If you want to stand on the stage on election night wearing a rosette, you'll have to buy it yourself.
Everyone agrees about everything. Almost.
A subversive semi-staging of Sondheim’s Sweeney Todd brings the infamous barber back to London.
Caroline Crampton spends the day with James Rebanks, Twitter’s best-known shepherd and author of The Shepherd’s Life, and learns how he’s updating the centuries-old sheep-farming traditions of the Lake District for the modern day.
When is an orchestra not an orchestra? The way this policy defines it, northern brass bands and Scottish bagpipe groups will be excluded from the tax relief.
The writer of such “northern” hits as Last Tango in Halifax and Happy Valley explains why she finds such categorisation redundant.
For over a decade now people have been making and listening to podcasts - it didn't all begin with Serial, you know.
Appearing at the Barbican with the BBC Singers and London Sinfonietta, the composer's hands seem to shape music out of thin air.
The candles are everything.
On Mozart 250 and Sarah Connolly in America.
A new exhibition at Lille's Palais des Beaux-Arts reveals the life of an ancient image-maker.
It looks like the second series of ITV’s popular thriller is going to be far more interesting than we can usually expect from such a highly-anticipated follow-up.
After decades of wrangling, the Church of England has finally appointed its first woman bishop. Caroline Crampton went to meet Reverend Libby Lane, the new Bishop of Stockport.
The piece is an attempt to see the Passion through the eyes of the women who surrounded Jesus, with particular emphasis on Mary Magdalene.
Young British composer James McCarthy and Pakistani writer Bina Shah have collaborated to produce Malala, a dramatic work for choir and orchestra that attempts to capture the spirit of her story.
Superficially, women who write fiction today seem to get equal billing with their male counterparts. Yet their work will never get the kind of avid coverage given to men.
Lasting 100 minutes and requiring an orchestra, dozens of singers, cello and vocal soloists, the piece assaults the senses, deliberately seeking to encompass the listener within the scope of its sound.
Thompson is best known for playing complicated intellectual women, often in period dramas. But at the outset, sketch comedy was where she saw herself.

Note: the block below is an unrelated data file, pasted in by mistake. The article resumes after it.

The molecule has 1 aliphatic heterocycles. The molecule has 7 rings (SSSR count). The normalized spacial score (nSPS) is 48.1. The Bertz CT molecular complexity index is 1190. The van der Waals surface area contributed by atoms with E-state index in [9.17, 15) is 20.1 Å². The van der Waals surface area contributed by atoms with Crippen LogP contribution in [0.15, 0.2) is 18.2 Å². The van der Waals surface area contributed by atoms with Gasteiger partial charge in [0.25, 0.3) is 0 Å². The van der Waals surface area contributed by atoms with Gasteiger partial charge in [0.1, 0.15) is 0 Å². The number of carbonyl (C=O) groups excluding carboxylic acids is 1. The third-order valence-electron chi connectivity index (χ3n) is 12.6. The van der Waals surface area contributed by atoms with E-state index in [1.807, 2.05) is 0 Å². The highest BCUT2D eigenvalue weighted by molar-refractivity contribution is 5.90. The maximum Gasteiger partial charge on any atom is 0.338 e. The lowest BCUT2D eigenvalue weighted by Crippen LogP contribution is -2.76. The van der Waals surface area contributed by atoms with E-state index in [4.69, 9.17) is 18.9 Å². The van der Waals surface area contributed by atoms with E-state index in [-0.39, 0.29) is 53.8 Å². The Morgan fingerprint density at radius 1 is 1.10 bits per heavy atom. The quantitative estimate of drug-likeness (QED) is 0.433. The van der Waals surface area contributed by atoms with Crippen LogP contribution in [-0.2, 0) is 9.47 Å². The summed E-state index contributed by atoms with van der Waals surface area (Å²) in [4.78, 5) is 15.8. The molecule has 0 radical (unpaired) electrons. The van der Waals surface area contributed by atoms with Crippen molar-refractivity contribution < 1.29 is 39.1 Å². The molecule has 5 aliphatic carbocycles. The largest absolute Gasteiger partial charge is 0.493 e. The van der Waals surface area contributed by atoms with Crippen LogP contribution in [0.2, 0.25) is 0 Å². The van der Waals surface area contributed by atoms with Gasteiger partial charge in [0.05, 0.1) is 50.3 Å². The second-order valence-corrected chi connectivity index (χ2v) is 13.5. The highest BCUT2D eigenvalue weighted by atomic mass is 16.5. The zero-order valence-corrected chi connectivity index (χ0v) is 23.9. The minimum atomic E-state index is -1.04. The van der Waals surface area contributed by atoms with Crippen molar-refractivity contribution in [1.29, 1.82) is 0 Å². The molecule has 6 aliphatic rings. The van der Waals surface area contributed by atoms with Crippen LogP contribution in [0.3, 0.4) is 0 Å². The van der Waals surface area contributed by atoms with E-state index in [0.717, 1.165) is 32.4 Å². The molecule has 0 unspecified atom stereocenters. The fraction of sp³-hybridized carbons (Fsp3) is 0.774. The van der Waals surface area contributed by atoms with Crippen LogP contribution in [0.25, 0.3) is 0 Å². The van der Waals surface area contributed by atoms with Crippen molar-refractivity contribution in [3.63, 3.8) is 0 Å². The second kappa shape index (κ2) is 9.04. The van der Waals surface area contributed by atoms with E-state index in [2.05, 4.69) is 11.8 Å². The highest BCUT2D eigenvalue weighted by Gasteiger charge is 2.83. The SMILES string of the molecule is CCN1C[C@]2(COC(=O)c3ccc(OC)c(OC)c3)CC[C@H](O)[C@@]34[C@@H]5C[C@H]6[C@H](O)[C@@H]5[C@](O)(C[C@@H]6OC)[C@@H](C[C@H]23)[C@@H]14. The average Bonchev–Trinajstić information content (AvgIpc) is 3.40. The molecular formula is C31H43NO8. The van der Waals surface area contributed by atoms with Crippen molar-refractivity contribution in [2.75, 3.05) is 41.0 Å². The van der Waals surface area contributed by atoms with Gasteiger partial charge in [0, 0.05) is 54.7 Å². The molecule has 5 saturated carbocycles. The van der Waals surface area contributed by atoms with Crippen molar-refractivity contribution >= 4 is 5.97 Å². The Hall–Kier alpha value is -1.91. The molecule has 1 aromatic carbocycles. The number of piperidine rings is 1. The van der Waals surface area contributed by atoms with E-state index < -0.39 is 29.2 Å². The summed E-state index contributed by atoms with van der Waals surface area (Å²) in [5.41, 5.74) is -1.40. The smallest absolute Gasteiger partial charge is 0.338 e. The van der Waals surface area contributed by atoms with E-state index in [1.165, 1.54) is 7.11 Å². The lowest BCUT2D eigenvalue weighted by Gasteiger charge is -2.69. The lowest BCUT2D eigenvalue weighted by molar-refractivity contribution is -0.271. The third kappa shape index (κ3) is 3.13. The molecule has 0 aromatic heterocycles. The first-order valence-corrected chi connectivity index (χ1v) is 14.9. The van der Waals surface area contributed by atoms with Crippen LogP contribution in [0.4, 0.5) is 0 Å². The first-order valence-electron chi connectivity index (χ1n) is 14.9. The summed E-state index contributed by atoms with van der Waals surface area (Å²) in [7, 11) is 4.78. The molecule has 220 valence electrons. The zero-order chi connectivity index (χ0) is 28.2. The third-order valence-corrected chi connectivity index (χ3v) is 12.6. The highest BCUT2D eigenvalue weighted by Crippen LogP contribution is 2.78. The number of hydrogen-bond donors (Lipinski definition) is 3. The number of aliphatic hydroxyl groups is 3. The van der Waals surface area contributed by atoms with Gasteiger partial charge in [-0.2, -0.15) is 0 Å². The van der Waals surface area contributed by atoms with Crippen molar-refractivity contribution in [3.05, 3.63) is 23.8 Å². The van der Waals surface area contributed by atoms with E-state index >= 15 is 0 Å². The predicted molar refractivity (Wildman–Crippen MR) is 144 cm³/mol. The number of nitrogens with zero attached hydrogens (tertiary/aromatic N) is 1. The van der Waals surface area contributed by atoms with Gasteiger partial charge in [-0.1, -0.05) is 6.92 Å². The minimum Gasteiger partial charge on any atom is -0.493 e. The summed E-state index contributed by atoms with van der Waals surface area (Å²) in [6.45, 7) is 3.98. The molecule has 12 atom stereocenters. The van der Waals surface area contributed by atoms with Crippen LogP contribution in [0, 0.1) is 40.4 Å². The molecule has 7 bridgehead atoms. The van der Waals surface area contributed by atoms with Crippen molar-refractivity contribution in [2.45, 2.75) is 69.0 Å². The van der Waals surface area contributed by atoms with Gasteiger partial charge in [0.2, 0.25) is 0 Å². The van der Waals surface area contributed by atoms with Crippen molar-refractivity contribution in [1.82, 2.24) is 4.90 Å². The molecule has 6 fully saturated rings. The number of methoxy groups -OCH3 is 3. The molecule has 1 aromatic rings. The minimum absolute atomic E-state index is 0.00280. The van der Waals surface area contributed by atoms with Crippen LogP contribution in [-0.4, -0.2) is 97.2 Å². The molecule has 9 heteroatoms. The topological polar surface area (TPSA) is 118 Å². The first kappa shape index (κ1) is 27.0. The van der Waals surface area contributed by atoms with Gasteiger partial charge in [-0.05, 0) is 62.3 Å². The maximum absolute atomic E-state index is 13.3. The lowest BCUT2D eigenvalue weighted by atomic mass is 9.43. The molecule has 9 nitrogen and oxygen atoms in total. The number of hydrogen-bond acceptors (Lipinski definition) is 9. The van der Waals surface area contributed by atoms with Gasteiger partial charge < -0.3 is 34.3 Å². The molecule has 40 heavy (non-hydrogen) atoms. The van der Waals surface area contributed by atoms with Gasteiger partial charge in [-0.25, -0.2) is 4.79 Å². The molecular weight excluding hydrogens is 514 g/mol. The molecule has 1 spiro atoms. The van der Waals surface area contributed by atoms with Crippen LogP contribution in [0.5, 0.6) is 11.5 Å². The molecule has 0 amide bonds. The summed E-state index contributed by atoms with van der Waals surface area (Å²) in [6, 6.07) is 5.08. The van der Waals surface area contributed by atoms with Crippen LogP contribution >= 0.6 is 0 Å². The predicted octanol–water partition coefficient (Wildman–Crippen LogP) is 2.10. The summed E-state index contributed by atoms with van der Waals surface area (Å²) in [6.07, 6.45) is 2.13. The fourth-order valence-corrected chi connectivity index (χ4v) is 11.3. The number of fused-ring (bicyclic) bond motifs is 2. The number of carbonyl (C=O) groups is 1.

The thorny issue of “English votes for English laws”.
We’ll be here all night!
Accusations of a stitch-up are flying after the baking show’s most controversial episode to date.
This US cable drama about William Masters and Virginia Johnson, the American sex researchers who pioneered physiological study of human sexuality, just keeps getting better and better.
Performances by James Ehnes and the BBC National Orchestra of Wales had the Royal Albert Hall audience listening intently.
The star of To Have and Have Not and The Big Sleep has had a stroke aged 89. But did she always get the roles she deserved?
Clare Teal brought an imagined “jazz off” between the Duke Ellington and Count Basie bands to the Royal Albert Hall.
100 years after British foreign secretary Edward Grey said that “the lamps are going out all over Europe; we shall not see them lit again in our lifetime”, a programme of John Tavener’s music provided the perfect soundtrack for quiet remembrance.
A triumphant return to the Proms for the John Wilson Orchestra with the original 1948 version of Cole Porter's great musical.
Disciplined it might be, but military music is awful. Luckily, there's greater depth to this season than a first glance suggests.
So-called “seasoned theatregoers” have complained about the audience clapping during Martin Freeman’s West End appearance as Richard III, in what is nothing more than a display of blatant snobbery.
The LSE recently took over custodianship of the Women’s Library, which houses everything from Emily Wilding to Barbara Cartland and has close links to Beatrice and Sidney Webb.